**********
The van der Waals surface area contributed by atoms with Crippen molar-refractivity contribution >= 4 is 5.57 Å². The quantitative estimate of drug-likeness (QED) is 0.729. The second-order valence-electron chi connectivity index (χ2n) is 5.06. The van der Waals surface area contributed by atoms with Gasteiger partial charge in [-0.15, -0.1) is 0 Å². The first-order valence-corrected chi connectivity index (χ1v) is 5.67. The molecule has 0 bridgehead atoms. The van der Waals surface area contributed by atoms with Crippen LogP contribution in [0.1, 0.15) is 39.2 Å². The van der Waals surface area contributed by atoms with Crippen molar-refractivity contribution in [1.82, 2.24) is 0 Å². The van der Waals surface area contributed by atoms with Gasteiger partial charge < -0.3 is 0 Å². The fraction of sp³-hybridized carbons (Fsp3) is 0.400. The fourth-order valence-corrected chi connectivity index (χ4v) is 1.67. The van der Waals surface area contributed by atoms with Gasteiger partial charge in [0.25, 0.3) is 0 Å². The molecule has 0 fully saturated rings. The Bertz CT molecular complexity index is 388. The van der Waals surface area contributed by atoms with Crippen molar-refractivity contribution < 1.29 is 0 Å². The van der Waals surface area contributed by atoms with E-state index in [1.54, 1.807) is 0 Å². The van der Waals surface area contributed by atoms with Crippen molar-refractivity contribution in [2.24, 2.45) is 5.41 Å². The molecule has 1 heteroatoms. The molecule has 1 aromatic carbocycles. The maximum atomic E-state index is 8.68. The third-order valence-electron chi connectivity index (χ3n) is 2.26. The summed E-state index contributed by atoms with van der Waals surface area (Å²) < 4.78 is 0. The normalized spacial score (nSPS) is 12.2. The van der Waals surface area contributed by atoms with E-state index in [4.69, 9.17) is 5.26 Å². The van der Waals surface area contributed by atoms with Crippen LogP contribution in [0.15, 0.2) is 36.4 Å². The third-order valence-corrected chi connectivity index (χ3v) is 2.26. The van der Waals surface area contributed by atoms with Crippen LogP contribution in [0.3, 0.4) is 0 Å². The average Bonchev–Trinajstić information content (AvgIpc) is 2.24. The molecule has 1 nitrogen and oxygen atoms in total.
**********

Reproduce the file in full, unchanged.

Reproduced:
The van der Waals surface area contributed by atoms with Crippen molar-refractivity contribution >= 4 is 5.57 Å². The quantitative estimate of drug-likeness (QED) is 0.729. The second-order valence-electron chi connectivity index (χ2n) is 5.06. The van der Waals surface area contributed by atoms with Gasteiger partial charge in [-0.15, -0.1) is 0 Å². The first-order valence-corrected chi connectivity index (χ1v) is 5.67. The molecule has 0 bridgehead atoms. The van der Waals surface area contributed by atoms with Crippen LogP contribution in [0.1, 0.15) is 39.2 Å². The van der Waals surface area contributed by atoms with Crippen molar-refractivity contribution in [1.82, 2.24) is 0 Å². The van der Waals surface area contributed by atoms with Gasteiger partial charge < -0.3 is 0 Å². The fraction of sp³-hybridized carbons (Fsp3) is 0.400. The fourth-order valence-corrected chi connectivity index (χ4v) is 1.67. The van der Waals surface area contributed by atoms with Gasteiger partial charge in [0.25, 0.3) is 0 Å². The molecule has 0 fully saturated rings. The Bertz CT molecular complexity index is 388. The van der Waals surface area contributed by atoms with Crippen molar-refractivity contribution < 1.29 is 0 Å². The van der Waals surface area contributed by atoms with E-state index in [1.54, 1.807) is 0 Å². The van der Waals surface area contributed by atoms with Crippen molar-refractivity contribution in [2.24, 2.45) is 5.41 Å². The molecule has 1 heteroatoms. The molecule has 1 aromatic carbocycles. The maximum atomic E-state index is 8.68. The third-order valence-electron chi connectivity index (χ3n) is 2.26. The summed E-state index contributed by atoms with van der Waals surface area (Å²) < 4.78 is 0. The normalized spacial score (nSPS) is 12.2. The van der Waals surface area contributed by atoms with E-state index in [4.69, 9.17) is 5.26 Å². The van der Waals surface area contributed by atoms with Crippen LogP contribution in [0.15, 0.2) is 36.4 Å². The third-order valence-corrected chi connectivity index (χ3v) is 2.26. The van der Waals surface area contributed by atoms with Crippen LogP contribution in [0.3, 0.4) is 0 Å². The average Bonchev–Trinajstić information content (AvgIpc) is 2.24. The molecule has 1 nitrogen and oxygen atoms in total.